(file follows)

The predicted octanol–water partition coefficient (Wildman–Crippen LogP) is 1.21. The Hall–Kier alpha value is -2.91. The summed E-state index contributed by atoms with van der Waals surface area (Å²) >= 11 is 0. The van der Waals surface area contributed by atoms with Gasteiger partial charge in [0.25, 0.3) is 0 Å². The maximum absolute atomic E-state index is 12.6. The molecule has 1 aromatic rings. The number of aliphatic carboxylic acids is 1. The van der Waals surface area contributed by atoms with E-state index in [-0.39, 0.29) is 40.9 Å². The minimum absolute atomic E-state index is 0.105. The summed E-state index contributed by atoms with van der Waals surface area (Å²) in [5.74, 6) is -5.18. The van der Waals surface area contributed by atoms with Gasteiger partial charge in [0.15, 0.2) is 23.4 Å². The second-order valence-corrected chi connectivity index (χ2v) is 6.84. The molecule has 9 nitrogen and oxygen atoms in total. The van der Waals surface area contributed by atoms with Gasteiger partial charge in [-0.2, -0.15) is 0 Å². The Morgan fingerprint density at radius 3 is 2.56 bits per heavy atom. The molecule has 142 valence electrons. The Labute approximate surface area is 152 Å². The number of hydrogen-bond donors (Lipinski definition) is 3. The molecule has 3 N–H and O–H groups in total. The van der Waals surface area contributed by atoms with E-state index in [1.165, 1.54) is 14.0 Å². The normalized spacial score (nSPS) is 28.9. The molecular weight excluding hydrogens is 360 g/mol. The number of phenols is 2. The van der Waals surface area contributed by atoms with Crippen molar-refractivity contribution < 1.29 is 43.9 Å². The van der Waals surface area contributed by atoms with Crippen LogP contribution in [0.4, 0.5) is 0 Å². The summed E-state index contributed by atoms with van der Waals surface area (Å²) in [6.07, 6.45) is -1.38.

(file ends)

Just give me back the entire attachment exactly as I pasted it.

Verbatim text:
The predicted octanol–water partition coefficient (Wildman–Crippen LogP) is 1.21. The Hall–Kier alpha value is -2.91. The summed E-state index contributed by atoms with van der Waals surface area (Å²) >= 11 is 0. The van der Waals surface area contributed by atoms with Gasteiger partial charge in [0.25, 0.3) is 0 Å². The maximum absolute atomic E-state index is 12.6. The molecule has 1 aromatic rings. The number of aliphatic carboxylic acids is 1. The van der Waals surface area contributed by atoms with E-state index in [-0.39, 0.29) is 40.9 Å². The minimum absolute atomic E-state index is 0.105. The summed E-state index contributed by atoms with van der Waals surface area (Å²) in [5.74, 6) is -5.18. The van der Waals surface area contributed by atoms with Gasteiger partial charge in [0.15, 0.2) is 23.4 Å². The second-order valence-corrected chi connectivity index (χ2v) is 6.84. The molecule has 9 nitrogen and oxygen atoms in total. The van der Waals surface area contributed by atoms with Gasteiger partial charge in [-0.2, -0.15) is 0 Å². The Morgan fingerprint density at radius 3 is 2.56 bits per heavy atom. The molecule has 142 valence electrons. The Labute approximate surface area is 152 Å². The number of hydrogen-bond donors (Lipinski definition) is 3. The molecule has 3 N–H and O–H groups in total. The van der Waals surface area contributed by atoms with E-state index in [1.165, 1.54) is 14.0 Å². The normalized spacial score (nSPS) is 28.9. The molecular weight excluding hydrogens is 360 g/mol. The number of phenols is 2. The van der Waals surface area contributed by atoms with Crippen molar-refractivity contribution < 1.29 is 43.9 Å². The van der Waals surface area contributed by atoms with Crippen LogP contribution in [0.4, 0.5) is 0 Å². The summed E-state index contributed by atoms with van der Waals surface area (Å²) in [6.07, 6.45) is -1.38.